In Short: A Privilege.
I noticed a fellow soldier I worked with wasn’t feeling well. Eventually the reason was revealed: he had kidney failure and would soon need dialysis. This tough-as-nails combat veteran was still at work every day despite his nausea and fatigue. But no one in his family was compatible. For an unknown reason, it popped in my head that he could have one of my kidneys. I didn’t need my spare. One is plenty.
When I finally approached him, he was hesitant. Recipient acceptance is a stumbling block to kidney donation by a non-relative. He was worried that my health would suffer. I reminded him that I was very healthy, and explained that my parents donated their bodies to science. Donation was normal for my family. After thinking about it quite a while, he finally accepted my offer.
Next came lots of testing. First was blood and urine testing to make sure that my kidney was compatible, my health was good, and my blood didn’t have any diseases that could hurt him. I had never been pregnant, so that meant the antibodies that could have formed then would not be a problem.
Next was a complete physical including electrocardiogram, treadmill test, and chest x-ray. After that followed a kidney ultrasound and arteriogram. The surgeons could see all the blood vessels for each kidney and decide which would be better to remove. Finally, we each met independently with the transplant team, including the team’s psychologist, who makes sure you are fully informed and donating willingly. Thankfully, everything checked out, and they approved the transplant. My left kidney would go to a new home.
We had to wait several weeks to fit into their schedule. Then there was one final test, the crossmatch. They simultaneously drew blood from us and quickly mixed it together to see whether his antibodies would attack mine. They did not. The transplant was a “go.”
Finally, the day arrived. I went through the typical pre-op undressing, having an I.V. started, and getting onto the gurney. My operation was a hand-assisted laparoscopic left nephrectomy (kidney removal). They gave me spinal anesthesia and mild general anesthesia. The surgeon made two small abdominal incisions for his scopes, one near my left ribs and one in the left lower abdomen. He made a larger third incision, where his hand could go in, vertically below my belly button. After he clipped the blood vessels, he cut the kidney loose, placed it in a small bag, and pulled it out by hand.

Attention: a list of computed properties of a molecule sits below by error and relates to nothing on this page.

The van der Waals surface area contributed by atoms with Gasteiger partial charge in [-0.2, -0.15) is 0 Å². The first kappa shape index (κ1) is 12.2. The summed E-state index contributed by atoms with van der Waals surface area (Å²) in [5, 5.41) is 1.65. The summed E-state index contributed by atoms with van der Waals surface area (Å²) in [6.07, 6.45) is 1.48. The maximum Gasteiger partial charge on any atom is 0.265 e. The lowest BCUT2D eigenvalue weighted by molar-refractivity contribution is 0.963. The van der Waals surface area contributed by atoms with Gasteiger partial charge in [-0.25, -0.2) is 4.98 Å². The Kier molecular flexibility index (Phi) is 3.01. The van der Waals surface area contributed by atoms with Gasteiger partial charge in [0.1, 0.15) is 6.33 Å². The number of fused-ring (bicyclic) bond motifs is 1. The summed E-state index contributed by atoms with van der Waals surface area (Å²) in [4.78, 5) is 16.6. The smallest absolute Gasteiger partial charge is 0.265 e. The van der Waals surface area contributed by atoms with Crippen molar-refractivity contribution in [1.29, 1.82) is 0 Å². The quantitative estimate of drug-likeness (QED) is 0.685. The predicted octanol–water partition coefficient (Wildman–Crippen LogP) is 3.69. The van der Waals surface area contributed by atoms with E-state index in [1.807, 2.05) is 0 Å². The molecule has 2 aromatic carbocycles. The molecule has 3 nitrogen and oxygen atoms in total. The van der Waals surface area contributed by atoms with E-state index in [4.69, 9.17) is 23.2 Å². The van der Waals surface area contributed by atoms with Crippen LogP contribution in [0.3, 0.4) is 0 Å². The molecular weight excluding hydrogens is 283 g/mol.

Then came a different surgeon’s job: installing my now-former kidney into my co-worker.
Waking up soon after, I was ready to go, but they made me stay in bed for a day. Feeling good, I just caught up on reading magazines. I had a urinary catheter in overnight so that I would stay in bed, and an I.V. for pain medicine, though I didn’t need any.
The next morning they took out the catheter, and I walked straight to the recipient’s room to show him I was fine. I found him eagerly eating breakfast for the first time in months. The nausea was gone already. My kidney, now inside him, was working great and cleansing his blood. We both went home doing well.
This year marks twenty years my kidneys have lived apart. Both are doing just fine, as do the bodies in which they reside. Having the health and opportunity to donate a kidney that gave another person his life back was truly a privilege.
A Donor is remaining anonymous because it’s about the donation, not her. She is a retired soldier who still tries to serve, and is one of the Red Cross’s Heroes for Babies, a small group of donors whose blood can be used for babies and others with a compromised immune system. If you can, donate!
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